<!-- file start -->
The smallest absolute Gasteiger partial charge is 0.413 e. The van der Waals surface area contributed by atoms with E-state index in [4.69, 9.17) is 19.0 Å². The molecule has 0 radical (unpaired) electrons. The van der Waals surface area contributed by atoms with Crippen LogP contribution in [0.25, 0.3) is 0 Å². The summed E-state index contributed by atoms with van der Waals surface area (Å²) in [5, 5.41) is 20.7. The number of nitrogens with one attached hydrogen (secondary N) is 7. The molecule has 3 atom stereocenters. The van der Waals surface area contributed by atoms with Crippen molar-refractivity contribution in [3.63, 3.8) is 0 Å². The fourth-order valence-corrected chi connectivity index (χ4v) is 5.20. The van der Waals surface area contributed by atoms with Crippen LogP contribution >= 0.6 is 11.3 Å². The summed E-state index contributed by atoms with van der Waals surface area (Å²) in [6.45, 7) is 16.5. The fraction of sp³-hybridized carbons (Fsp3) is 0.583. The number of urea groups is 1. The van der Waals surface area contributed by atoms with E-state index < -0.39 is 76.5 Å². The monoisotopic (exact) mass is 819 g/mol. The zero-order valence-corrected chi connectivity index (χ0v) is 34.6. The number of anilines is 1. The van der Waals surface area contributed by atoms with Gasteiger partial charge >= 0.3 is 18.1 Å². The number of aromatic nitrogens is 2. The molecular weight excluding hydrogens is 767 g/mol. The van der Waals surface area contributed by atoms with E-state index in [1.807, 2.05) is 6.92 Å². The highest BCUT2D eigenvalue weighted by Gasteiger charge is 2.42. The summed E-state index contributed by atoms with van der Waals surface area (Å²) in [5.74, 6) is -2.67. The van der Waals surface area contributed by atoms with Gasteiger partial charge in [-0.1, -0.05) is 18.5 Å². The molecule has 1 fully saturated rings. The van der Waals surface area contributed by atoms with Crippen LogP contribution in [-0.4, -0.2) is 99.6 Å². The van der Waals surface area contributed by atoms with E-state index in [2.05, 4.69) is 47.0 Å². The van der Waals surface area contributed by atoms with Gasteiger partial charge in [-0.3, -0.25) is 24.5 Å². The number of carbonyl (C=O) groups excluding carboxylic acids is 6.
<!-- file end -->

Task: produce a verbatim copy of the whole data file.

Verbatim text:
The smallest absolute Gasteiger partial charge is 0.413 e. The van der Waals surface area contributed by atoms with E-state index in [4.69, 9.17) is 19.0 Å². The molecule has 0 radical (unpaired) electrons. The van der Waals surface area contributed by atoms with Crippen LogP contribution in [0.25, 0.3) is 0 Å². The summed E-state index contributed by atoms with van der Waals surface area (Å²) in [5, 5.41) is 20.7. The number of nitrogens with one attached hydrogen (secondary N) is 7. The molecule has 3 atom stereocenters. The van der Waals surface area contributed by atoms with Crippen molar-refractivity contribution in [3.63, 3.8) is 0 Å². The fourth-order valence-corrected chi connectivity index (χ4v) is 5.20. The van der Waals surface area contributed by atoms with Crippen LogP contribution >= 0.6 is 11.3 Å². The summed E-state index contributed by atoms with van der Waals surface area (Å²) in [6.45, 7) is 16.5. The fraction of sp³-hybridized carbons (Fsp3) is 0.583. The number of urea groups is 1. The van der Waals surface area contributed by atoms with E-state index < -0.39 is 76.5 Å². The monoisotopic (exact) mass is 819 g/mol. The zero-order valence-corrected chi connectivity index (χ0v) is 34.6. The number of anilines is 1. The van der Waals surface area contributed by atoms with Gasteiger partial charge >= 0.3 is 18.1 Å². The number of aromatic nitrogens is 2. The molecular weight excluding hydrogens is 767 g/mol. The van der Waals surface area contributed by atoms with E-state index in [1.807, 2.05) is 6.92 Å². The highest BCUT2D eigenvalue weighted by Gasteiger charge is 2.42. The summed E-state index contributed by atoms with van der Waals surface area (Å²) in [5.74, 6) is -2.67. The van der Waals surface area contributed by atoms with Gasteiger partial charge in [-0.1, -0.05) is 18.5 Å². The molecule has 1 fully saturated rings. The van der Waals surface area contributed by atoms with Crippen LogP contribution in [-0.4, -0.2) is 99.6 Å². The van der Waals surface area contributed by atoms with E-state index in [2.05, 4.69) is 47.0 Å². The van der Waals surface area contributed by atoms with Gasteiger partial charge in [-0.3, -0.25) is 24.5 Å². The number of carbonyl (C=O) groups excluding carboxylic acids is 6.